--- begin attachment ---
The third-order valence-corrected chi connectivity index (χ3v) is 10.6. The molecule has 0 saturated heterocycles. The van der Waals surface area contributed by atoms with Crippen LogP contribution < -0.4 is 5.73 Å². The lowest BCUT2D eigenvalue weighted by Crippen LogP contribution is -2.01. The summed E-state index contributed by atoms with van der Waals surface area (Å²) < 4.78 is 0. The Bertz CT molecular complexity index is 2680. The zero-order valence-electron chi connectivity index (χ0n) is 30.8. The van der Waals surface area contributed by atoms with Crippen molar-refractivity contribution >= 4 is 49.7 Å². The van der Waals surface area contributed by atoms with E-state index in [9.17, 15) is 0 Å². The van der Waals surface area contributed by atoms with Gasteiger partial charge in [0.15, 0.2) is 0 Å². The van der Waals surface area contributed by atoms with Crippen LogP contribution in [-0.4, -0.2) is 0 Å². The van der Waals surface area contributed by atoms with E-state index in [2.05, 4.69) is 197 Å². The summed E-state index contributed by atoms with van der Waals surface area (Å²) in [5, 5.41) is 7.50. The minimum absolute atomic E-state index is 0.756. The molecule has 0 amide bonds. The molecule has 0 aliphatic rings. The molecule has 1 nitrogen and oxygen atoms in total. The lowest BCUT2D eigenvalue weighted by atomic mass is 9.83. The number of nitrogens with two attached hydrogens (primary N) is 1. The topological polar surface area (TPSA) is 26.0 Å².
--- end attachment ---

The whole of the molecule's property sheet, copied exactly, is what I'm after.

The third-order valence-corrected chi connectivity index (χ3v) is 10.6. The molecule has 0 saturated heterocycles. The van der Waals surface area contributed by atoms with Crippen LogP contribution < -0.4 is 5.73 Å². The lowest BCUT2D eigenvalue weighted by Crippen LogP contribution is -2.01. The summed E-state index contributed by atoms with van der Waals surface area (Å²) < 4.78 is 0. The Bertz CT molecular complexity index is 2680. The zero-order valence-electron chi connectivity index (χ0n) is 30.8. The van der Waals surface area contributed by atoms with Crippen molar-refractivity contribution >= 4 is 49.7 Å². The van der Waals surface area contributed by atoms with E-state index in [9.17, 15) is 0 Å². The van der Waals surface area contributed by atoms with Gasteiger partial charge in [0.15, 0.2) is 0 Å². The van der Waals surface area contributed by atoms with Crippen LogP contribution in [-0.4, -0.2) is 0 Å². The van der Waals surface area contributed by atoms with E-state index in [2.05, 4.69) is 197 Å². The summed E-state index contributed by atoms with van der Waals surface area (Å²) in [5, 5.41) is 7.50. The minimum absolute atomic E-state index is 0.756. The molecule has 0 amide bonds. The molecule has 0 aliphatic rings. The molecule has 1 nitrogen and oxygen atoms in total. The lowest BCUT2D eigenvalue weighted by atomic mass is 9.83. The number of nitrogens with two attached hydrogens (primary N) is 1. The topological polar surface area (TPSA) is 26.0 Å².